King Soopers, the Colorado-based grocery chain that saw one of its stores become the site of a mass shooting this week, is donating $1 million to support community healing in the wake of the deadly gun violence.
Three King Soopers employees -- identified as Teri Leiker, Rikki Olds, and Denny Stong -- were among the victims after a gunman opened fire Monday at the Boulder grocery store, leaving 10 people dead.
Rikki Olds' uncle, Robert Olds, remembered his niece as someone who would light up the room with her "bubbly" personality and infectious laugh.
"She was so loved, and she will be so missed," Robert Olds told ABC News. "We are heartbroken and saddened and devastated."
She had been a manager at the store for six years, her uncle said.
King Soopers committed a $1 million donation, through the company's public charity, to the Colorado Healing Fund. The fund was set up by a local nonprofit to support the needs of victims, families, survivors and the entire Boulder community still reeling from the tragedy.
The company said in a statement Thursday that its contribution will help provide mental health services and other financial relief to survivors and others who have been "traumatized" by the event.
"The entire King Soopers family continues to mourn the loss of those who were victims of this senseless act of violence," Steve Burnham, the president of King Soopers/City Market, said in a statement. "We have been overwhelmed by the outpouring of support from our fellow Coloradans, and we thank everyone for their incredible kindness."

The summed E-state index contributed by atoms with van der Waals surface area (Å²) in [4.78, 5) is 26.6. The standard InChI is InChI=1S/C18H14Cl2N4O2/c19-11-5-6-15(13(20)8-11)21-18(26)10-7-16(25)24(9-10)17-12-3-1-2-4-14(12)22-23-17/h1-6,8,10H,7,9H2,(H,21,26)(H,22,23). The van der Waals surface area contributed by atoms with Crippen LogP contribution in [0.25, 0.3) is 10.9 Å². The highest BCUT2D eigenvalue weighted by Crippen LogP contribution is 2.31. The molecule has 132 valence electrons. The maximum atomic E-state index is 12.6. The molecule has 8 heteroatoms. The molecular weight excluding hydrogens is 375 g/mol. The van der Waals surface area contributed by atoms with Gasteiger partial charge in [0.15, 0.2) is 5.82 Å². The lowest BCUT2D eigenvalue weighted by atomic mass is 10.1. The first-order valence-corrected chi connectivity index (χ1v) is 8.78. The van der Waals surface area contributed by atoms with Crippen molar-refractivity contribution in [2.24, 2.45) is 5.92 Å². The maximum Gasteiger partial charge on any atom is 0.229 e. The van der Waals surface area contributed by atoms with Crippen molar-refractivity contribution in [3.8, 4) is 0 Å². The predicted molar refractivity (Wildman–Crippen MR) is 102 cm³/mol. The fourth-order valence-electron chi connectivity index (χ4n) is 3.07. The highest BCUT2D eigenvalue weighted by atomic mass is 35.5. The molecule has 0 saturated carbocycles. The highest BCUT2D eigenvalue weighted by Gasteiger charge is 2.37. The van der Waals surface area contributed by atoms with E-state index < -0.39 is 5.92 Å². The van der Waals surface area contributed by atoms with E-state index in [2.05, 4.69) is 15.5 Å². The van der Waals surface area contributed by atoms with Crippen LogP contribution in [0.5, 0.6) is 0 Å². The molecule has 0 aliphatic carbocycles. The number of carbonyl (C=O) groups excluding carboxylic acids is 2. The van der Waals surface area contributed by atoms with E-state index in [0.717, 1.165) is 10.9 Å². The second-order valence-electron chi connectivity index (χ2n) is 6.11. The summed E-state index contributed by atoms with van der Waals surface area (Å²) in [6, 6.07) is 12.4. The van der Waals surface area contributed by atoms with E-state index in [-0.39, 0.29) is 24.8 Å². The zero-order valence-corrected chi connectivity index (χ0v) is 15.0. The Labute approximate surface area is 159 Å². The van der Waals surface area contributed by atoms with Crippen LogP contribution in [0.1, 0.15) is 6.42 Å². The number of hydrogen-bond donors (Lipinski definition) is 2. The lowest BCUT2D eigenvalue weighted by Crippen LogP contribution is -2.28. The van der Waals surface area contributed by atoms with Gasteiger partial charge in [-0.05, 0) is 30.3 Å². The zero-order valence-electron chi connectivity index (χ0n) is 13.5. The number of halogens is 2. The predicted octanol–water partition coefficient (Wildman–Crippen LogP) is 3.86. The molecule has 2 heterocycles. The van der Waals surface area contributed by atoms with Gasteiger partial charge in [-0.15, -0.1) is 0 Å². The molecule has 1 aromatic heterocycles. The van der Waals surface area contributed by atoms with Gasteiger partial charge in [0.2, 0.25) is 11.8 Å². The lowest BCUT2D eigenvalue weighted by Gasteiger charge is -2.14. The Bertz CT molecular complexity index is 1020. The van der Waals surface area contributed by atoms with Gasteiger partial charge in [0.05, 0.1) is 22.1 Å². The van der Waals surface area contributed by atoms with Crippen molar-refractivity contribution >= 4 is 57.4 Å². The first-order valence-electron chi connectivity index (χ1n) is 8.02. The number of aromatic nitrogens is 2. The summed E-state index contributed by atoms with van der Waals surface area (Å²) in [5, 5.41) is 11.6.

The company said it was providing additional access to mental health services for its employees, and offering emergency paid leave to associates directly affected by the shooting. It is also encouraging customers to donate to the healing fund as well, saying they will now be given the option to do so at checkout lanes.
"The Boulder King Soopers store will remain closed until the police investigation is complete," Burnham said. "We are committed to helping the community grieve and heal from this tragic event."
The COVID-19 pandemic, and Monday's shooting, has sparked new debates about the lack of protections offered to grocery store workers -- even as they have been deemed "essential" throughout the health crisis.
"This senseless act of evil also highlights and shines a light on the best of human nature," Kim Cordova, the president of UFCW Local 7, which represents workers at the King Soopers store where the shooting took place, said in a statement. "There are news reports that after gunshots rang out, grocery workers helped customers in the store find safety, directing shoppers to an exit at the back of the store, and assisted one another to escape the danger inside."
"No one should have to fear for their lives while they grocery shop or go to work every day," Cordova added. "Unfortunately, our grocery members, frontline Essential Workers, have lived in fear each and every day during the pandemic."
Cordova called on government officials and employers "to do more to protect our members and communities from the constant threat of violence."